Apple releases iOS 7.0.6

“Apple has released iOS 7.0.6, a minor update to the operating system that resolves a security issue,” Jacob Kastrenakes reports for The Verge.

“The issue revolved around SSL verification, though Apple hasn’t yet described exactly what was going wrong,” Kastrenakes reports. “Presumably, it was important enough to warrant releasing an update to fix it now rather than bundling it into iOS 7.1, a large update to iOS 7 that Apple has been beta testing for several months now”

Read more in the full article here.

24 Comments

    1. Apple wants Bluetooth on for iBeacons. I understand this but still find it annoying as I generally keep it off unless I need to use. BT keyboard. It’s going to be hard to convince people that Bluetooth Low Energy uses less energy than BT of yesterday.

      1. For people (like me) who didn’t know iBeacon uses Bluetooth Low Energy, here are a couple useful articles:

        https://en.wikipedia.org/wiki/IBeacon

        https://en.wikipedia.org/wiki/Bluetooth_low_energy

        I’m a bit surprised, seeing as the signal range for BTLE is half that of the already lousy range of regular BT, and the bandwidth is about 1/3 the minimum of regular BT. But that’s what Apple’s using! I suppose it’s adequate for a shoebox sized retail shop. It’s going to require repeaters in any large store, which in and of itself will be a mess due to how Bluetooth links hardware.

        (As you can tell, I’ve never been a fan of Bluetooth). 😛

    1. It is a good thing that they do not advertise that it is the only mobile 64-bit OS. People with commercial needs or into gaming would start dumping the other crap and buying the 64-bit devices.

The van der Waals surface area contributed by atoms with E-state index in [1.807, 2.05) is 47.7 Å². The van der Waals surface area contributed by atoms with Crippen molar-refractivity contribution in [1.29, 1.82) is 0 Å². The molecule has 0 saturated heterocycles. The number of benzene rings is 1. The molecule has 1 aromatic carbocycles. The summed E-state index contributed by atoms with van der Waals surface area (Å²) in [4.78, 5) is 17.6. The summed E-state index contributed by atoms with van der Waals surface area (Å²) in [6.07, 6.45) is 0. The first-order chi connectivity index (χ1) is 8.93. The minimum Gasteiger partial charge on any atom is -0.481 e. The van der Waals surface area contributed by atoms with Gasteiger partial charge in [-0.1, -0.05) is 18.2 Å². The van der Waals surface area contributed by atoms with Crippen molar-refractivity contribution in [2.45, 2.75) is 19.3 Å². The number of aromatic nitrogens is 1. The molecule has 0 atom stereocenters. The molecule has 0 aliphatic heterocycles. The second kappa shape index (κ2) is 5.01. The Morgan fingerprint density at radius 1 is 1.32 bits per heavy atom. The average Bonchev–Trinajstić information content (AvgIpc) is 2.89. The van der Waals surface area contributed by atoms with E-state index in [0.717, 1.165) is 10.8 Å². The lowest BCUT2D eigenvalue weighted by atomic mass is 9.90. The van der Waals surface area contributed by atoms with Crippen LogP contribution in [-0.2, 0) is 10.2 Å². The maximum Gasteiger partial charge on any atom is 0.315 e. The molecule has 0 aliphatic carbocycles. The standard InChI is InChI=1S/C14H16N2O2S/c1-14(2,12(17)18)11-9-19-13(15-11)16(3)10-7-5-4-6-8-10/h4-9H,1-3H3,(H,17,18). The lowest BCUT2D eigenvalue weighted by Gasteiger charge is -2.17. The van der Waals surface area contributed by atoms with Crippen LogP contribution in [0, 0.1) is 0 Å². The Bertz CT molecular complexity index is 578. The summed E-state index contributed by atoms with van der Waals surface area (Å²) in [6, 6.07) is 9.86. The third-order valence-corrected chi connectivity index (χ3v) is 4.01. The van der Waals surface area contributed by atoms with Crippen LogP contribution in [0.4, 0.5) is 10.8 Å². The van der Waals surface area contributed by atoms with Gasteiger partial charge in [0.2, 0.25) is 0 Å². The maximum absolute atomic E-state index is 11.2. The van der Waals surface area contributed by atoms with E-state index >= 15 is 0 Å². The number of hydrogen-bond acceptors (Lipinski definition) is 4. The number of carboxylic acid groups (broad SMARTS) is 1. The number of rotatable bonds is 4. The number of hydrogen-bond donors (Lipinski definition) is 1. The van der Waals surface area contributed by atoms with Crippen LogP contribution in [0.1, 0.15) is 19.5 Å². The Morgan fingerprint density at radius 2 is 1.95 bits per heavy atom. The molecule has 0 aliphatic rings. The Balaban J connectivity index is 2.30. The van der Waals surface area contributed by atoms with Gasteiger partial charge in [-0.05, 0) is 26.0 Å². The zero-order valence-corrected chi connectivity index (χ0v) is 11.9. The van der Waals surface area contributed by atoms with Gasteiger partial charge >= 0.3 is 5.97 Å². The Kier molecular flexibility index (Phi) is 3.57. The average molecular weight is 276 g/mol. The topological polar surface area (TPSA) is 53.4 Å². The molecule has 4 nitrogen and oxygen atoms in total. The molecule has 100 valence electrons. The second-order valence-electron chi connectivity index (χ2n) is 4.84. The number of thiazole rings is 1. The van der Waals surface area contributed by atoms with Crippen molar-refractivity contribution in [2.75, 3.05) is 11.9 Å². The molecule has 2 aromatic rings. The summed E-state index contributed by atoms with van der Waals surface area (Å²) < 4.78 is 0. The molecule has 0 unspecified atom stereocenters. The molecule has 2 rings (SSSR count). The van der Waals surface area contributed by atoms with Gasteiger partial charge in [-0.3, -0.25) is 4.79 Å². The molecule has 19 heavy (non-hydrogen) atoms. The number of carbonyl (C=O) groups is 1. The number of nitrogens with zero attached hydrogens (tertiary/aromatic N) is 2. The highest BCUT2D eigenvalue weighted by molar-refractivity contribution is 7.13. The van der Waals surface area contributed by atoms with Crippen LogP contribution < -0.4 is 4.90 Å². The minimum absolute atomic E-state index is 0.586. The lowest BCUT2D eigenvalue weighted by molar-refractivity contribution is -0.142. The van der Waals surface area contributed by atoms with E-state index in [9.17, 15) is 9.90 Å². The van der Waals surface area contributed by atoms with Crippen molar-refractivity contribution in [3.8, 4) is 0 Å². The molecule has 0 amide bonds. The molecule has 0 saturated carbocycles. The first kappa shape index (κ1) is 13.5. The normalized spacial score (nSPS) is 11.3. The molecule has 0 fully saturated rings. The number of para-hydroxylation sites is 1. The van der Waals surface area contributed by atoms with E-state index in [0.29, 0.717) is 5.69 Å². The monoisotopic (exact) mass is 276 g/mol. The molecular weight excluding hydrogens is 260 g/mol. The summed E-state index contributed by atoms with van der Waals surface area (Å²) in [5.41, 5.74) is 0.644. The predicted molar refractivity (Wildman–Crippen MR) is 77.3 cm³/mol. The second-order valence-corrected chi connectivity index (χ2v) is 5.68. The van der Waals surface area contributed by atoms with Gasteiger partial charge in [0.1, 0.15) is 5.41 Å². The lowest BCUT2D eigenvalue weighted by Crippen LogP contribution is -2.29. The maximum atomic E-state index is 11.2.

Don’t let anyone else know about this. It is all about screen size and colored plastic cases and price. This is a need to know only.

      1. I’m curious, exactly how would they advertise that these are 64-bit devices, so that those who would want to buy them could actually understand what 64-bit is supposed to mean? I have several colleagues around me, all IT support people, who don’t quite understand the advantages (beyond the ability to address higher memory addresses).

        Telling the world that Apple’s is the only hardware and OS that supports 64-bit architecture is the same as telling them it supports Open GL 4.1, or CoreImage, Quartz 2D, or CoreAnimation… They will have absolutely no clue what you are talking about.

        1. The scale and ability of math calculations along with the ability to address larger files common to corporate applications are mandatory. Are you suggesting that we abandon today’s 32-Bit and use 16-Bit? Do you not believe that 64-bit required to play realistic games? There are so many reasons that 64-Bit is required which is why almost all PC are 64-Bit now. Is yours a 32 0r 16-Bit CPU?

          1. My OS is 64-bit (OS X and iOS 7), as are my CPUs, and I’m fully aware of the benefits and advantages.

            The problem (and the argument I was trying to make) is, try explaining this to an ordinary person. They have no clue what 64bit means any more than what Open GL, or CoreImage, or Quartz 2D means. For them, this is all gobbledygook and about the only hint that 64-bit would be better than 32-bit is that it is a higher number, and usually higher means better, whatever it is that it might be better at.

            Advertising 64-bit support to the masses is an exercise in futility.

  1. AHEM EVERYONE:

    Apple ALSO released, in response to the iOS SSL certificate fraud security hole:
    2) iOS 6.1.6
    AND
    3) Apple TV 6.0.2

    iOS 6.1.6 is now available and addresses the following: